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Councils to be given greater flexibility in reforms to use of Right to Buy receipts

Councils in England are to be given more freedom on how they spend the money received from homes sold through Right to Buy, Housing Secretary Robert Jenrick has said.

The proposed new measures include: 

  • extending the time councils have to spend Right to Buy receipts from three years to five years;
  • an increased cap on the percentage cost of new homes councils can fund from Right to Buy receipts raised from 30% to 40% per home, “making it easier to build replacement homes”;
  • allowing receipts to be used for shared ownership, First Homes, as well as affordable and social housing;
  • introducing a cap on the use of Right to Buy receipts for acquisitions “to help drive new supply”.

The Government said the reforms, combined with the abolition of the borrowing cap in 2018, would give councils “substantially increased flexibilities to build the homes England needs”.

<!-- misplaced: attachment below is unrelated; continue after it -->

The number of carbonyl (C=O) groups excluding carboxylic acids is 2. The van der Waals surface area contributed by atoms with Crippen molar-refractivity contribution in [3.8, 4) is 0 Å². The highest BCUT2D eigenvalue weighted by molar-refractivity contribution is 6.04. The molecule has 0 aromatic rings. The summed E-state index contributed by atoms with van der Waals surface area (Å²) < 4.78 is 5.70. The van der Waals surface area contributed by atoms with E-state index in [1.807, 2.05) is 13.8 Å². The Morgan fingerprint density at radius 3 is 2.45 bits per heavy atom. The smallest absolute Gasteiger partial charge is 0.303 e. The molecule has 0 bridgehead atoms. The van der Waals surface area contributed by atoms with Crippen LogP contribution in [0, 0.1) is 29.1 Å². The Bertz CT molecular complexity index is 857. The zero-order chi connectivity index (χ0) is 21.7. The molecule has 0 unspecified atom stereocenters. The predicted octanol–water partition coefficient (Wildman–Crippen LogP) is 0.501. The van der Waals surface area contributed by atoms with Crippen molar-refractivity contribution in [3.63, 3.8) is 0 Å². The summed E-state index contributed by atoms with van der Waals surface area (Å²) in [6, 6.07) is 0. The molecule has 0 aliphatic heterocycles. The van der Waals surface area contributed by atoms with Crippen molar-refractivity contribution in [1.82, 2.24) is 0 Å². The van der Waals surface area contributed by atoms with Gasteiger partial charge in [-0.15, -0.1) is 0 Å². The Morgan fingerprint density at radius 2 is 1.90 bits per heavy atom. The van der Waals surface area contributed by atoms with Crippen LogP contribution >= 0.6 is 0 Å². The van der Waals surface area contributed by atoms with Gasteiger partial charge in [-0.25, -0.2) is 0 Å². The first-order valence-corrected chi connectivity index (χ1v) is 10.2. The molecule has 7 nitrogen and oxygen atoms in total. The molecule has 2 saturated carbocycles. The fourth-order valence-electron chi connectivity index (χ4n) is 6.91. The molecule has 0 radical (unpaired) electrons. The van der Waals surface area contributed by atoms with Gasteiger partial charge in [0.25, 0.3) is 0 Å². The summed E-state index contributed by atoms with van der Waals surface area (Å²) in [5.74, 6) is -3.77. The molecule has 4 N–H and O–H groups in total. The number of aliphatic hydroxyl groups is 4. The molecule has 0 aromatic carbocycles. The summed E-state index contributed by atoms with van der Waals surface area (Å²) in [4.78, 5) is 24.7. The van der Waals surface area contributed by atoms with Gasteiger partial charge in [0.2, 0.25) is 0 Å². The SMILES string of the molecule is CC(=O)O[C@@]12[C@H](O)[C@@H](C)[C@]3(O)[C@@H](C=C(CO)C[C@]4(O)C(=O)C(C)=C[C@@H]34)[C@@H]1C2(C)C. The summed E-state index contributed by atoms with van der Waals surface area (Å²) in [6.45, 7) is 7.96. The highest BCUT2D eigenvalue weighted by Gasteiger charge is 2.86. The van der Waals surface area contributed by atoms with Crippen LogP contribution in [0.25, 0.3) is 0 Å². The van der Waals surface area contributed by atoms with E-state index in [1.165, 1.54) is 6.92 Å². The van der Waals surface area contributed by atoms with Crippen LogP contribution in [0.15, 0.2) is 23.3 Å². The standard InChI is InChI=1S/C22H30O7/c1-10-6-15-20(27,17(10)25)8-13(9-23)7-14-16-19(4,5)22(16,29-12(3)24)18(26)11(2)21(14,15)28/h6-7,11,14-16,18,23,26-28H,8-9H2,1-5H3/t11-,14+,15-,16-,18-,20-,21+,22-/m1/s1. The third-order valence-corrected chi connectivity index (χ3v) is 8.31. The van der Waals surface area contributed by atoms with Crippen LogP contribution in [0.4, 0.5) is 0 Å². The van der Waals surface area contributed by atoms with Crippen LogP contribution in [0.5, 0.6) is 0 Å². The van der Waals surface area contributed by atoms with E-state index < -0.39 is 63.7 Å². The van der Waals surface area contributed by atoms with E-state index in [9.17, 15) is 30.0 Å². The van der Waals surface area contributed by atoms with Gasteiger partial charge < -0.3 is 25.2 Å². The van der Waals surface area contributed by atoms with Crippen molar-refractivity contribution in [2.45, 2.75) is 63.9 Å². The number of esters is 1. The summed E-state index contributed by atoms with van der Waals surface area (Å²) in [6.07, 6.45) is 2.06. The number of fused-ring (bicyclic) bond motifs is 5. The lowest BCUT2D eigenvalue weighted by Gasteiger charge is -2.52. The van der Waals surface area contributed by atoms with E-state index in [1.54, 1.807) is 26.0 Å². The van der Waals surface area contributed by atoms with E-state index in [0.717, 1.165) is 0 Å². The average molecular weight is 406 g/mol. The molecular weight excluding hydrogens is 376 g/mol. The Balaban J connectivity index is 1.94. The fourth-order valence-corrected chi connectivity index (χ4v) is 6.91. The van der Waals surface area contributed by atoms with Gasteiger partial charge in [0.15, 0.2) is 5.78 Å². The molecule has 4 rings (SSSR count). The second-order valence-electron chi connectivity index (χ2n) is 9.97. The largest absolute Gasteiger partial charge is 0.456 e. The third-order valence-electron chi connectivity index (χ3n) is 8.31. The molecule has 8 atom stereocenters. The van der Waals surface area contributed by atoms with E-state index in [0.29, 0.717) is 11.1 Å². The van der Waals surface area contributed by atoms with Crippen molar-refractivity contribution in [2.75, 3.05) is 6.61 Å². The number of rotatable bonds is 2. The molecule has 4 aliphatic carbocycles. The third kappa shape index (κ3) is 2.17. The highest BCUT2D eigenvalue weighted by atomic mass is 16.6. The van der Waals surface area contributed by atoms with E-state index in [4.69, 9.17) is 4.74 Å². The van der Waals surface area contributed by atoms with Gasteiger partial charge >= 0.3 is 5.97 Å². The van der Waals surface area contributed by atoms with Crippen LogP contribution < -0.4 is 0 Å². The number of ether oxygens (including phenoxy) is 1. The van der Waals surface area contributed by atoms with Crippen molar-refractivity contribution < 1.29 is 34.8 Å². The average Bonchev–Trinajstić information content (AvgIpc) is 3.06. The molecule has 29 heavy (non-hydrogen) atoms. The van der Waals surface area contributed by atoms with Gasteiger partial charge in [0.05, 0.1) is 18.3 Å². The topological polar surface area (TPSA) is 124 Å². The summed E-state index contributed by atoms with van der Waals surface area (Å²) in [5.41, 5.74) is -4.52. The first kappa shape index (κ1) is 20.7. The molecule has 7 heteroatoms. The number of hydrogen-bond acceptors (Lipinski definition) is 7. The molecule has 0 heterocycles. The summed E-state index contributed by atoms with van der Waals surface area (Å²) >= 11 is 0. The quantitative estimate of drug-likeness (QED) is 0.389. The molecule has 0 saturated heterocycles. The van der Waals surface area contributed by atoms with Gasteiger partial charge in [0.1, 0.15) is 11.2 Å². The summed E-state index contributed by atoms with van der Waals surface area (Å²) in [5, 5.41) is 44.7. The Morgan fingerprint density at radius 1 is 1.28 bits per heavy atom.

The changes will take effect from 1 April 2021, with the exception of a new acquisition cap, which will be introduced from 1 April 2022, on a phased basis.

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Robert Jenrick said: “Councils have a crucial role to play in increasing housing supply, including building more affordable and social housing.

“I have listened to local authorities who responded to our consultation on the use of Right to Buy receipts and I am delighted to announce a package of reforms providing authorities with the flexibilities they need to develop ambitious build programmes and help get people on the housing ladder.”

Cllr James Jamieson, Local Government Association Chairman, said: “The LGA has long-called for reform to Right to Buy and we are pleased government has engaged with us and acted on councils’ concerns.

“Extending the time limit for spending RTB receipts and increasing the proportion of a new home that councils can fund using receipts will boost councils’ ability to build desperately-needed affordable housing for local communities.

“We now look forward to working with government to implement these reforms and it is good it will work through any specific local challenges some councils may face as a result of the acquisitions cap.” 

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